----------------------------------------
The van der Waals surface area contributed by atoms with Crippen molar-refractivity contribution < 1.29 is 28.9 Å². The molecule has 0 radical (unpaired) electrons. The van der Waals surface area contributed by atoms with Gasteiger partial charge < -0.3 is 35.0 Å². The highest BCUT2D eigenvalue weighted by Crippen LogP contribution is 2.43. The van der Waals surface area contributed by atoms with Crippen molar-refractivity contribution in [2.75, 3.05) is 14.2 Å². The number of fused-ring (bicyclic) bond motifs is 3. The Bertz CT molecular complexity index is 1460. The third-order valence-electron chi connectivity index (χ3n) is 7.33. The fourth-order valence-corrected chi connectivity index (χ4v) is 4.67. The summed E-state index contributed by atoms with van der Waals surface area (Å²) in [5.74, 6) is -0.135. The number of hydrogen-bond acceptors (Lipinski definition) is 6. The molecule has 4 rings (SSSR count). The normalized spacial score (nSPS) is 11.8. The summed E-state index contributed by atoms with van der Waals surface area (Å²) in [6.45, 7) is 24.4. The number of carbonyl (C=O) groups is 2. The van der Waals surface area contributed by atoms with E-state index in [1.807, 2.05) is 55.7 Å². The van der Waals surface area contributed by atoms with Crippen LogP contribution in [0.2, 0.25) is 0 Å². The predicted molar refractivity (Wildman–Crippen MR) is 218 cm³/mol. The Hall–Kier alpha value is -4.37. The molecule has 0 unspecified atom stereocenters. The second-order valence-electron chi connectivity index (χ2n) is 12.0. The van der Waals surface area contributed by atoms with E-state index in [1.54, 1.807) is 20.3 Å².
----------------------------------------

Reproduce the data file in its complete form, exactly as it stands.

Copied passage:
The van der Waals surface area contributed by atoms with Crippen molar-refractivity contribution < 1.29 is 28.9 Å². The molecule has 0 radical (unpaired) electrons. The van der Waals surface area contributed by atoms with Gasteiger partial charge < -0.3 is 35.0 Å². The highest BCUT2D eigenvalue weighted by Crippen LogP contribution is 2.43. The van der Waals surface area contributed by atoms with Crippen molar-refractivity contribution in [2.75, 3.05) is 14.2 Å². The number of fused-ring (bicyclic) bond motifs is 3. The Bertz CT molecular complexity index is 1460. The third-order valence-electron chi connectivity index (χ3n) is 7.33. The fourth-order valence-corrected chi connectivity index (χ4v) is 4.67. The summed E-state index contributed by atoms with van der Waals surface area (Å²) in [5.74, 6) is -0.135. The number of hydrogen-bond acceptors (Lipinski definition) is 6. The molecule has 4 rings (SSSR count). The normalized spacial score (nSPS) is 11.8. The summed E-state index contributed by atoms with van der Waals surface area (Å²) in [6.45, 7) is 24.4. The number of carbonyl (C=O) groups is 2. The van der Waals surface area contributed by atoms with E-state index in [1.807, 2.05) is 55.7 Å². The van der Waals surface area contributed by atoms with Crippen LogP contribution in [0.2, 0.25) is 0 Å². The predicted molar refractivity (Wildman–Crippen MR) is 218 cm³/mol. The Hall–Kier alpha value is -4.37. The molecule has 0 unspecified atom stereocenters. The second-order valence-electron chi connectivity index (χ2n) is 12.0. The van der Waals surface area contributed by atoms with E-state index in [1.54, 1.807) is 20.3 Å².